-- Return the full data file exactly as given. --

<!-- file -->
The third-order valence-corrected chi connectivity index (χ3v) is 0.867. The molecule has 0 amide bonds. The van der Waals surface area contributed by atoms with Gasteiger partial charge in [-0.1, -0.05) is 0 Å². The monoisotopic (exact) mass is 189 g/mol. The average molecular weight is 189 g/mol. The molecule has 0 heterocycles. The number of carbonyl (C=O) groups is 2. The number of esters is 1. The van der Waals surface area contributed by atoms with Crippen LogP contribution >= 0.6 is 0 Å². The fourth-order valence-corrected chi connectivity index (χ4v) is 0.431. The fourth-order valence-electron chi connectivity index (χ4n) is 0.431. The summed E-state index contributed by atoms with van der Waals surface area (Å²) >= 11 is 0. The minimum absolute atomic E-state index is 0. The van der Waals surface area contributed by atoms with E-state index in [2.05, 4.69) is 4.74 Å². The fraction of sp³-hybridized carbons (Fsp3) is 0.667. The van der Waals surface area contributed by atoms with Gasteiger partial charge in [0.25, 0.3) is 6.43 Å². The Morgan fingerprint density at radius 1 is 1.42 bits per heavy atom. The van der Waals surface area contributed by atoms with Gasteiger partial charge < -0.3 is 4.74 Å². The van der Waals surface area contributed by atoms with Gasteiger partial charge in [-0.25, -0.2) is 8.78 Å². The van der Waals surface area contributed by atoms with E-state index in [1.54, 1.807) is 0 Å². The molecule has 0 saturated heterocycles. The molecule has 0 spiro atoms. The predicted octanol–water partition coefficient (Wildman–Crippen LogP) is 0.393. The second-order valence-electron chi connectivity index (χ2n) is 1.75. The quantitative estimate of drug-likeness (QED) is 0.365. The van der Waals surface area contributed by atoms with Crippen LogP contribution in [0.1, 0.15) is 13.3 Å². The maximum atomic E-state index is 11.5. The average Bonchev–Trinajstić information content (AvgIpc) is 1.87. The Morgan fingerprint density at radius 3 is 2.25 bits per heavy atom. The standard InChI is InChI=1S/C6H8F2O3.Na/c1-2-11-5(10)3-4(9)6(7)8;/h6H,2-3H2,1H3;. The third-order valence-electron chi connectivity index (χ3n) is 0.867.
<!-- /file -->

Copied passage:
The third-order valence-corrected chi connectivity index (χ3v) is 0.867. The molecule has 0 amide bonds. The van der Waals surface area contributed by atoms with Gasteiger partial charge in [-0.1, -0.05) is 0 Å². The monoisotopic (exact) mass is 189 g/mol. The average molecular weight is 189 g/mol. The molecule has 0 heterocycles. The number of carbonyl (C=O) groups is 2. The number of esters is 1. The van der Waals surface area contributed by atoms with Crippen LogP contribution >= 0.6 is 0 Å². The fourth-order valence-corrected chi connectivity index (χ4v) is 0.431. The fourth-order valence-electron chi connectivity index (χ4n) is 0.431. The summed E-state index contributed by atoms with van der Waals surface area (Å²) >= 11 is 0. The minimum absolute atomic E-state index is 0. The van der Waals surface area contributed by atoms with E-state index in [2.05, 4.69) is 4.74 Å². The fraction of sp³-hybridized carbons (Fsp3) is 0.667. The van der Waals surface area contributed by atoms with Gasteiger partial charge in [0.25, 0.3) is 6.43 Å². The Morgan fingerprint density at radius 1 is 1.42 bits per heavy atom. The van der Waals surface area contributed by atoms with Gasteiger partial charge < -0.3 is 4.74 Å². The van der Waals surface area contributed by atoms with Gasteiger partial charge in [-0.25, -0.2) is 8.78 Å². The van der Waals surface area contributed by atoms with E-state index in [1.54, 1.807) is 0 Å². The molecule has 0 saturated heterocycles. The molecule has 0 spiro atoms. The predicted octanol–water partition coefficient (Wildman–Crippen LogP) is 0.393. The second-order valence-electron chi connectivity index (χ2n) is 1.75. The quantitative estimate of drug-likeness (QED) is 0.365. The van der Waals surface area contributed by atoms with Crippen LogP contribution in [0.1, 0.15) is 13.3 Å². The maximum atomic E-state index is 11.5. The average Bonchev–Trinajstić information content (AvgIpc) is 1.87. The Morgan fingerprint density at radius 3 is 2.25 bits per heavy atom. The standard InChI is InChI=1S/C6H8F2O3.Na/c1-2-11-5(10)3-4(9)6(7)8;/h6H,2-3H2,1H3;. The third-order valence-electron chi connectivity index (χ3n) is 0.867.